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Long, Catherine Small (1924—)

Long, Catherine Small (1924—)

American congressional representative, 99th Congress. Born on February 7, 1924, in Dayton, Ohio; married Gillis W. Long (1923–1985, a lawyer and politician); educated at Camp Hill, Pennsylvania; Louisiana State University, Baton Rouge, B.A., 1948.

Served as U.S. Navy pharmacist's mate; was staff assistant to Senator Wayne Morse of Oregon and Representative James G. Polk of Ohio; was a delegate to the Democratic National Conventions (1980 and 1984); was a member of the Louisiana State Democratic Financial Council and State central committee, and Democratic leadership council; served as Democrat member of the 99th Congress by special election (March 30, 1985–January 3, 1987).

Catherine Small Long, who was born in Dayton, Ohio, on February 7, 1924, and attended Camp Hill High School in Pennsylvania, is most closely associated with the state of Louisiana, where she attended university in the 1940s. Her early career included working as a pharmacist's mate in the U.S. Navy, and subsequently becoming staff assistant to Senator Wayne Morse and Representative James G. Polk. Politics was to become the dominating force in her life after her marriage to lawyer Gillis Long, member of a formidable political dynasty of high-profile Louisiana Democrats. Among Gillis Long's close relatives were Representative George Shannon Long (1883–1958), Governor and Senator Huey Pierce Long (1893–1935), Senator Rose McConnell Long (1892–1970) and Senator Russell B. Long (b. 1918).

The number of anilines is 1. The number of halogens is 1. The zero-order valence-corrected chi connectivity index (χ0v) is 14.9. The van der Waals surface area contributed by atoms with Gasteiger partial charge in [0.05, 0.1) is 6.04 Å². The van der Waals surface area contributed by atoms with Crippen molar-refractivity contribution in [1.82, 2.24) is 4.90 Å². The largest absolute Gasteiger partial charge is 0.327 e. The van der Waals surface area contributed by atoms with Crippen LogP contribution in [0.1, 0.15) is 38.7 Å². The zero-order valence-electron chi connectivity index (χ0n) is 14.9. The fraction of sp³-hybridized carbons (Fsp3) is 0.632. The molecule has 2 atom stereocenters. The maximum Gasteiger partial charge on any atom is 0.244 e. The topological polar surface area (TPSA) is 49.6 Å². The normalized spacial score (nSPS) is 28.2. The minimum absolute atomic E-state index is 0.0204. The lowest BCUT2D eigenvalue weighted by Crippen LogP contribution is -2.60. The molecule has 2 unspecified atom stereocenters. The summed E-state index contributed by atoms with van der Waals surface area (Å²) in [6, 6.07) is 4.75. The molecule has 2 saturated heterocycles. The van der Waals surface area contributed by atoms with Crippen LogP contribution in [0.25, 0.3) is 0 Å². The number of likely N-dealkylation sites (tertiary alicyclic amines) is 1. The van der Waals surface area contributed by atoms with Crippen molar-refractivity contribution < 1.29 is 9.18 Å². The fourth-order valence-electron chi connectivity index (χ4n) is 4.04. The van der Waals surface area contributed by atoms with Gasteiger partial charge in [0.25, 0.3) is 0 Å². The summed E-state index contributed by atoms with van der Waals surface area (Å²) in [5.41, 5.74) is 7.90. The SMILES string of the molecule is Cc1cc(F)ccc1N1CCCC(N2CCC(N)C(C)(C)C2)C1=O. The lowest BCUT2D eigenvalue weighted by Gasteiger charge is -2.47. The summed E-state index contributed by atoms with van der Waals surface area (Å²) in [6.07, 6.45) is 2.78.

Catherine Long acquired substantial political experience during her marriage, serving as delegate to the Democratic National Conventions of 1980 and 1984; she was also a member of the Louisiana State Democratic Financial Council, the state party's central committee, and the Democratic leadership council. When Gillis Long died on January 20, 1985, after serving eight terms as representative from Louisiana's Eighth

District, Long stood for his seat in a special election held on March 30. By defeating four other candidates, she became only the fourth woman to represent Louisiana in Congress, following in the footsteps of fellow Democrats Senator Elaine Schwartzenburg Edwards , Senator Rose McConnell Long, and Representative Lindy Boggs .

During her two years as a congressional representative, Long was an advocate for Louisiana's economy, arguing the need for price supports for sugar. She was also the opponent of an amendment to the Mississippi River and Tributaries Project Bill which would have placed a large flood-control financial burden on local governments in the lower Mississippi Valley. Long co-sponsored the Economic Equity Act of 1985, which secured pension and health benefits for women and helped to restrict discrimination by race or gender in insurance practices. She supported economic sanctions against South Africa and was a proponent of aid for Nicaraguan refugees. Along with the other members of the Louisiana delegation, Long helped introduce legislation authorizing the Legal Services Corporation to make a grant to the Gillis W. Long Poverty Law Center at Loyola University in New Orleans. Long chose not to stand for reelection in 1986, but remains a resident of Washington, D.C.

sources:

Office of the Historian. Women in Congress, 1917–1990. Commission on the Bicentenary of the U.S. House of Representatives, 1991.

Paula Morris , D.Phil., Brooklyn, New York

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